Whatever the case may be, people are easily led away from what is really important to the lasting of a society, and take their lives on a tangent route that may leave them satisfied with their mediocre accomplishments, but might eventually kill off any real progress towards excellence in any enre of society, even if for the time being, it feels that as a nation, America is content with itself. De Tocquevilles ideas of the effects of democracy on feelings and gender roles are very enlightening.

He sees the lack of class distinctions as to why Americans are immediately friendly with one another. Since no one person is better than the next, there is no premise for suspicion of one another. Americans are unaccustomed to a rigid etiquette, so they are less easily upset by a slight from another person. Amiable to the end, they will most likely let minor things blow over, and they will be hard to provoke ith breaches in decorum. Americans are very good-natured for the most part, and this trait will always make them a little apart from the rest of the Western societies.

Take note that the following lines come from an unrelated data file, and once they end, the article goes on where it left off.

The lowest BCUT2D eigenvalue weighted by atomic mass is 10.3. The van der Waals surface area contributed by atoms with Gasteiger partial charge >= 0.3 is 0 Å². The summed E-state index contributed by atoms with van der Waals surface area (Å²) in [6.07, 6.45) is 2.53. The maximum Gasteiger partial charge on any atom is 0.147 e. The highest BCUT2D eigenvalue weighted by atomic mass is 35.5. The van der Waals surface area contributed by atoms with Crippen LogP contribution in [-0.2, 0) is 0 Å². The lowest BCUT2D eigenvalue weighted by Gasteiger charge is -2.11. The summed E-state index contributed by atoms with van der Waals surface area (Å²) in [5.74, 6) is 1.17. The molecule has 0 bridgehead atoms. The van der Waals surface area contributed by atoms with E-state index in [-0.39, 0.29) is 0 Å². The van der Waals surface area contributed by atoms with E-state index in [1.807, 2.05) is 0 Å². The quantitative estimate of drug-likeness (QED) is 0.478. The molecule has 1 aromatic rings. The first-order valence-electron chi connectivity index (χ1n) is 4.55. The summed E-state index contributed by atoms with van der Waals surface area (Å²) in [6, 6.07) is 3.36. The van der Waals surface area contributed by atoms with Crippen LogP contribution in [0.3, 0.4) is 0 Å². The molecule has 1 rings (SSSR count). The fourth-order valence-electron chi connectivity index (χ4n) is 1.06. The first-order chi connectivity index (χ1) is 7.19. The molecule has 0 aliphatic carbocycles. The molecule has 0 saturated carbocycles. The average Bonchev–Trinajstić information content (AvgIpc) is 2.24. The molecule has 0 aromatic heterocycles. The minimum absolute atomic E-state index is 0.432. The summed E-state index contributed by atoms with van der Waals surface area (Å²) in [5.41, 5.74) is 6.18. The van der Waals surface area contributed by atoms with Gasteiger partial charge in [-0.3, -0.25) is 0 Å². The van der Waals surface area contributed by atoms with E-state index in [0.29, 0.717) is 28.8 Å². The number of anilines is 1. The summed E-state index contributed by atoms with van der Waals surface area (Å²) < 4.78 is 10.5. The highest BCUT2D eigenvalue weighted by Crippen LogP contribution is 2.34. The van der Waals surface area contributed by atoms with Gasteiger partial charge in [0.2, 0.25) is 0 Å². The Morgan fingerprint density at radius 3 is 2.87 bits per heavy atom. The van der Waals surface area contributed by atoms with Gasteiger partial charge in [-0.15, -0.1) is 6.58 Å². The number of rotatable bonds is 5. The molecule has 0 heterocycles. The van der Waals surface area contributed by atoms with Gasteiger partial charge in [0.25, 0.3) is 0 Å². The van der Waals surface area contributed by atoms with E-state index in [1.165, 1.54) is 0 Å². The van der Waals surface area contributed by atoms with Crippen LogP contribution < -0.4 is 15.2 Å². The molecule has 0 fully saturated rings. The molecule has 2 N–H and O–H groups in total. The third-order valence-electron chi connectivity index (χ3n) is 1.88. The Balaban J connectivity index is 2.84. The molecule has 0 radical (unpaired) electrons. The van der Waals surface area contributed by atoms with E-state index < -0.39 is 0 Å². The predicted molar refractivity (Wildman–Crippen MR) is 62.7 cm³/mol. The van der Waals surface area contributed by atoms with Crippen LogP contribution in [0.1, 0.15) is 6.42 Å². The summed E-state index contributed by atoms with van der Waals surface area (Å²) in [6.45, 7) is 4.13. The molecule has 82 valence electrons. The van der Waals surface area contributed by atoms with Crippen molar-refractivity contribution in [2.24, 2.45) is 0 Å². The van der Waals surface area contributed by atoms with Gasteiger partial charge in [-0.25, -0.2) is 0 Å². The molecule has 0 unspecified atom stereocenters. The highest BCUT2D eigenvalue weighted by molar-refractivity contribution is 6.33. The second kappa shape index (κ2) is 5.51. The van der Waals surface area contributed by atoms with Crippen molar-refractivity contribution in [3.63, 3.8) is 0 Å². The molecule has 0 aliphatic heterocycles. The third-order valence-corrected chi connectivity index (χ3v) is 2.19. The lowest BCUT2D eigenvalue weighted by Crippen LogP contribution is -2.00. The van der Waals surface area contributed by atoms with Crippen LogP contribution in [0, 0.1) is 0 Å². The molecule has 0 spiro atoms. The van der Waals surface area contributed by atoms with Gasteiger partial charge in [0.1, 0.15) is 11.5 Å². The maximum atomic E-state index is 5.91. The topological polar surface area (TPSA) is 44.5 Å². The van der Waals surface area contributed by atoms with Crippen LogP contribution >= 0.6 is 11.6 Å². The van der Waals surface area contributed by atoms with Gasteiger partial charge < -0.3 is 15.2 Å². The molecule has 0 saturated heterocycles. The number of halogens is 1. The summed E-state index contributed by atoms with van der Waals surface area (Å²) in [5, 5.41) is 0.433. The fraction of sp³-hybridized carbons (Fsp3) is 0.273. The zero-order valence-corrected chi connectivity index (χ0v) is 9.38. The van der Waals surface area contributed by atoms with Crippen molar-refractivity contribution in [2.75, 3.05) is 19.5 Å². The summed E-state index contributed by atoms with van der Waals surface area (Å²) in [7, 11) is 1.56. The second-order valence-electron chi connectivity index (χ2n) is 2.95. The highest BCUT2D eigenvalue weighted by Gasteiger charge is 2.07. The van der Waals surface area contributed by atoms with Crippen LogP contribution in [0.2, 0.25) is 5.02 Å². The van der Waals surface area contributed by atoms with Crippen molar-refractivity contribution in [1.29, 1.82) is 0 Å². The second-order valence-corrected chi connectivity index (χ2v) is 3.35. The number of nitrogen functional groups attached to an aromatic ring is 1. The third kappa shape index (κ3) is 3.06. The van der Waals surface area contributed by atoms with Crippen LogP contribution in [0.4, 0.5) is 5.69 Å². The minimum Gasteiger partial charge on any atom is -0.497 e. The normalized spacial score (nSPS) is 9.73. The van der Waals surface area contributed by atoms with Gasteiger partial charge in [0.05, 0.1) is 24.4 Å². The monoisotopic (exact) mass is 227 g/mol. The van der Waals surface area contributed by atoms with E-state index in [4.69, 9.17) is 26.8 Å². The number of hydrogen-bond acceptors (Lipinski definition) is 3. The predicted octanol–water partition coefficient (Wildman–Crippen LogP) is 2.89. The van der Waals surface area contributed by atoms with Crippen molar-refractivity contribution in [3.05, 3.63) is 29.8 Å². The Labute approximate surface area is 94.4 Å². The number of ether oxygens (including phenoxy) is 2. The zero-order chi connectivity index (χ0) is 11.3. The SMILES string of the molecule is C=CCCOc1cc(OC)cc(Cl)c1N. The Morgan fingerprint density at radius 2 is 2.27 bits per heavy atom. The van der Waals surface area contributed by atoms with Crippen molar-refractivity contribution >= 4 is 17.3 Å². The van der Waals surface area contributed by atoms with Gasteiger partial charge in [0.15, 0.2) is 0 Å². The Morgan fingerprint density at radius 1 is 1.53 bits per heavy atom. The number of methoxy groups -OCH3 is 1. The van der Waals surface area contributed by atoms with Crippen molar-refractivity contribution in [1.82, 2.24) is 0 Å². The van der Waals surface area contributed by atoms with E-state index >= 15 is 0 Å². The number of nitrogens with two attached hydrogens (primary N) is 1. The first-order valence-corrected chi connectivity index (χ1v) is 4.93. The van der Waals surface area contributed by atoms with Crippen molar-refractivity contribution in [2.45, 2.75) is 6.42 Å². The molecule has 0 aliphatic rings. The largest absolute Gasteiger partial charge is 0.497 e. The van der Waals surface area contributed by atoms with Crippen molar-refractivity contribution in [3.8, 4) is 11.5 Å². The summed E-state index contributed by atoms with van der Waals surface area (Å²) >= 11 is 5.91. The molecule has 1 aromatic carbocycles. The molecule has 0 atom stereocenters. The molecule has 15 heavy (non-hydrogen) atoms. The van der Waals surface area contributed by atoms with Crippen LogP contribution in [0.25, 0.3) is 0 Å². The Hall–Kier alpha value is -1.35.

De Tocqueville sees women in America as extremely different from the women in Europe. “and she is remarkable rather for purity of manners than for chastity of mind(234). ” He sees American women as worldly and unaffected by the European naivet and ignorance. He sees the influence of democracy in every action of a female. She has none of the rigid social restraints of the Europeans, and in so, needs to know how to combat her passions erself and not rely on society to do it for her. American women are self-assured and strong of opinion.